Miller Center

Kimberly Phillips-Fein

History, Columbia University

Top-Down Revolution: The Birth of Free Market Politics in America and the Backlash Against the New Deal

Phillips-Fein photo

Kimberly Phillips-Fein is Associate Professor of Economic Thought and History at New York University's Gallatin School of Individualized Study.

As a historian of twentieth-century American politics, she teaches courses in American political, business, and labor history. Her first book, Invisible Hands: The Making of the Conservative Movement from the New Deal to Reagan, was published by W. W. Norton in 2009. She has contributed to essay collections published by Harvard University Press, University of Pennsylvania Press, and Routledge and to journals such as Reviews in American History and International Labor and Working-Class History. She is a contributing editor to Labor: Studies in Working-Class History in the Americas, where her work has also appeared. Professor Phillips-Fein has written widely for publications including The Nation, London Review of Books, New Labor Forum, to which she has contributed articles and reviews. She was given a fellowship at the Cullman Center for Scholars, Artists and Writers at the New York Public Library for 2014-2015 for work on her forthcoming book, Fear City: The New York City Fiscal Crisis and the Rise of the Age of Austerity.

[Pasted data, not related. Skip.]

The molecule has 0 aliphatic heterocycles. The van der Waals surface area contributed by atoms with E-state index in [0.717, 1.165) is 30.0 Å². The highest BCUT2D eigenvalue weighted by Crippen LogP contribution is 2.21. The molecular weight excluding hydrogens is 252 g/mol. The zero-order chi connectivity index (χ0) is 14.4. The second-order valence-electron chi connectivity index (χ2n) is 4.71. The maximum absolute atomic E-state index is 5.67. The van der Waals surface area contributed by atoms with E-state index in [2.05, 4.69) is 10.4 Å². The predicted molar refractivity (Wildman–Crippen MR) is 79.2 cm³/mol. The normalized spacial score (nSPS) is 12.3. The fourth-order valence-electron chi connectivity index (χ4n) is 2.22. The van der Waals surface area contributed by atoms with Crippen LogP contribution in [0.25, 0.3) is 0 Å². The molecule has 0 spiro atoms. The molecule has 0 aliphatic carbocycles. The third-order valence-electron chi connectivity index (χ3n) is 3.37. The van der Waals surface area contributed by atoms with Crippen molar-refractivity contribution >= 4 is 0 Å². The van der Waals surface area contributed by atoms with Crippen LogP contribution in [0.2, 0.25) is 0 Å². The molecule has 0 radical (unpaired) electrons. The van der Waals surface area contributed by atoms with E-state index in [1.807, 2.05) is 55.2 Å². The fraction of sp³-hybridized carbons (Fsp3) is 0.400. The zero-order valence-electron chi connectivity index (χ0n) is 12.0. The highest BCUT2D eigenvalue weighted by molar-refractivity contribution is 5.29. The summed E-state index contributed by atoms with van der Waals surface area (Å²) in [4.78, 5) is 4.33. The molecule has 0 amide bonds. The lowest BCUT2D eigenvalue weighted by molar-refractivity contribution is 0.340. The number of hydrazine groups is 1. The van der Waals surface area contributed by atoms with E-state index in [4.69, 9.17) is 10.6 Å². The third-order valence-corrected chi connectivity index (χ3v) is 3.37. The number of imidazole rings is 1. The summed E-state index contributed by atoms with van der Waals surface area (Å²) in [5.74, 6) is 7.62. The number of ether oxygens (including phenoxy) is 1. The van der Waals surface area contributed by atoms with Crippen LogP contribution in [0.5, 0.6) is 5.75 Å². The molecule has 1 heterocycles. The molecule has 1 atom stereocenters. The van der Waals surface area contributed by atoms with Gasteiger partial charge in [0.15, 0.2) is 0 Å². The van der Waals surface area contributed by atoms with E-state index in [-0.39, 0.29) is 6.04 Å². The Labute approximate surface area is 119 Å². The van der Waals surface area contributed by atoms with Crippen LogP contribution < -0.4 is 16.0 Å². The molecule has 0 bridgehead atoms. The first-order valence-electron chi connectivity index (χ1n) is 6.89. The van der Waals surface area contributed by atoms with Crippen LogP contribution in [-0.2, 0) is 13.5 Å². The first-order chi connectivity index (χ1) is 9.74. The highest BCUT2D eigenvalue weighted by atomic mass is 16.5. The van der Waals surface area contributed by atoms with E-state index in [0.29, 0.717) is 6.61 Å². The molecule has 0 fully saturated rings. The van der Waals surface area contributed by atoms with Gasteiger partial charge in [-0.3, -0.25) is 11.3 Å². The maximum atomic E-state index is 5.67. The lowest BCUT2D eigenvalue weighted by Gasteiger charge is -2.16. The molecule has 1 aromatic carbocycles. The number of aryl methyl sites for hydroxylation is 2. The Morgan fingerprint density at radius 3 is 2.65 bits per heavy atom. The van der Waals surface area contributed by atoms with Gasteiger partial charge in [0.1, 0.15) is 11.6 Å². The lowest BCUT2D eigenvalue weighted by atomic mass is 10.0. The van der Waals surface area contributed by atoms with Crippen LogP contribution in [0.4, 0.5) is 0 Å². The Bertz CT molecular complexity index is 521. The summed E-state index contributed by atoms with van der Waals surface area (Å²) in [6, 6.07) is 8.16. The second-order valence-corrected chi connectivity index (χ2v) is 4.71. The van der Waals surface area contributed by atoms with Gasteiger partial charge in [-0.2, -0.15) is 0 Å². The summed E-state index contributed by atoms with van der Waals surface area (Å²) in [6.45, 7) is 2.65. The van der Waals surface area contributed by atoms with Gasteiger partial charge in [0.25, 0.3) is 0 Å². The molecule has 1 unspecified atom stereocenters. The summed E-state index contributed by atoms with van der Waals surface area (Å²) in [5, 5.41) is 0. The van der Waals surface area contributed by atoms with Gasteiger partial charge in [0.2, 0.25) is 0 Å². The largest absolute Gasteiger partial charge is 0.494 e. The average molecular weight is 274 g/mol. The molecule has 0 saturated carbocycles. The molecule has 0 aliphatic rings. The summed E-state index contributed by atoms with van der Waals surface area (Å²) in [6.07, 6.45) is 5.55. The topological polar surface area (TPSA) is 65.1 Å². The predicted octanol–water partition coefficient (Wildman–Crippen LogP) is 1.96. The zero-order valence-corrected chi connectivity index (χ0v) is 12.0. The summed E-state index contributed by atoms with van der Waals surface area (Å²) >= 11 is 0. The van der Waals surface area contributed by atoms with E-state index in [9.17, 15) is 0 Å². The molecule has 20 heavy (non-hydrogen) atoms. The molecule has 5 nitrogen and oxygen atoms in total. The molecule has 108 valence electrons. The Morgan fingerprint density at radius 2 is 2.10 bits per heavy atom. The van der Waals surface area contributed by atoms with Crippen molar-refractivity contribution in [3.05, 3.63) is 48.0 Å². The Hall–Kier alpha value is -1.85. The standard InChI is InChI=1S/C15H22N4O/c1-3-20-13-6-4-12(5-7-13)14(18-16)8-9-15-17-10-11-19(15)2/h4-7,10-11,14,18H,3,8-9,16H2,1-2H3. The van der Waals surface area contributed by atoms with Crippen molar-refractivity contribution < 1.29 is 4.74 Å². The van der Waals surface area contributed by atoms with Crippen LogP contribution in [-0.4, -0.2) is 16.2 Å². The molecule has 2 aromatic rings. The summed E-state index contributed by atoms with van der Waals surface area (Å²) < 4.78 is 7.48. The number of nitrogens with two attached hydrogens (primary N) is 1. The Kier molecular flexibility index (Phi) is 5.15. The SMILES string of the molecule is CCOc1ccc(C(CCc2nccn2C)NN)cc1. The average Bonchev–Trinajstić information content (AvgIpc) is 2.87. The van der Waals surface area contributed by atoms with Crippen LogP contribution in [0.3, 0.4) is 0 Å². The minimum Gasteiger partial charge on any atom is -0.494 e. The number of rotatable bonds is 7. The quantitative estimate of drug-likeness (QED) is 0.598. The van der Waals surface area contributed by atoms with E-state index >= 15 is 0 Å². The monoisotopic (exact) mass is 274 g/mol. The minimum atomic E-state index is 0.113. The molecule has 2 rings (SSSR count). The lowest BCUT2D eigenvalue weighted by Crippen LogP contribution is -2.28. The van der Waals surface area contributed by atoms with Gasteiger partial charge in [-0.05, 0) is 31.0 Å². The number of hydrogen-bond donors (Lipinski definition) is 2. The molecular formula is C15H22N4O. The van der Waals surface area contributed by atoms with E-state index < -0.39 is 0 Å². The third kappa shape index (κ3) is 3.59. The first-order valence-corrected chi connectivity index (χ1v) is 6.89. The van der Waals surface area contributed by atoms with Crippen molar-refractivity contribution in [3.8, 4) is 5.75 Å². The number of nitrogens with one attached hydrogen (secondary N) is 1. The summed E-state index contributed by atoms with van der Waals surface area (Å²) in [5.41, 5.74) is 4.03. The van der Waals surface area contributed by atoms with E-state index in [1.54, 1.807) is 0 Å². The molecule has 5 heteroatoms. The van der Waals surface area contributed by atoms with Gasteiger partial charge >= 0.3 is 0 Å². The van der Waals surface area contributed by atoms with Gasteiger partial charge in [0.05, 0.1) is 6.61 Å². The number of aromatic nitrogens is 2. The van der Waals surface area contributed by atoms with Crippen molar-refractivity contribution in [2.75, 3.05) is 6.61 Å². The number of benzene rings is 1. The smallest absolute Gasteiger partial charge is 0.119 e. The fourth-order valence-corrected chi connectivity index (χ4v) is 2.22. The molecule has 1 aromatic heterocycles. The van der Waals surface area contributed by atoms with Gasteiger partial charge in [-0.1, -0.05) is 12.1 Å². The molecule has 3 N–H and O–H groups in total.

Fellowship year: 2004

Mentor: Bruce Schulman, Boston University

Kimberly Phillips-Fein has returned to the program to act as a mentor to Anthony Ross.

Selected Recent Publications

 “Why Workers Won’t UniteThe Atlantic, March 16, 2015.

Invisible Hands: The Making of the Conservative Movement from the New Deal to Reagan (W.W. Norton & Company, 2009).

← Return to Fellowship home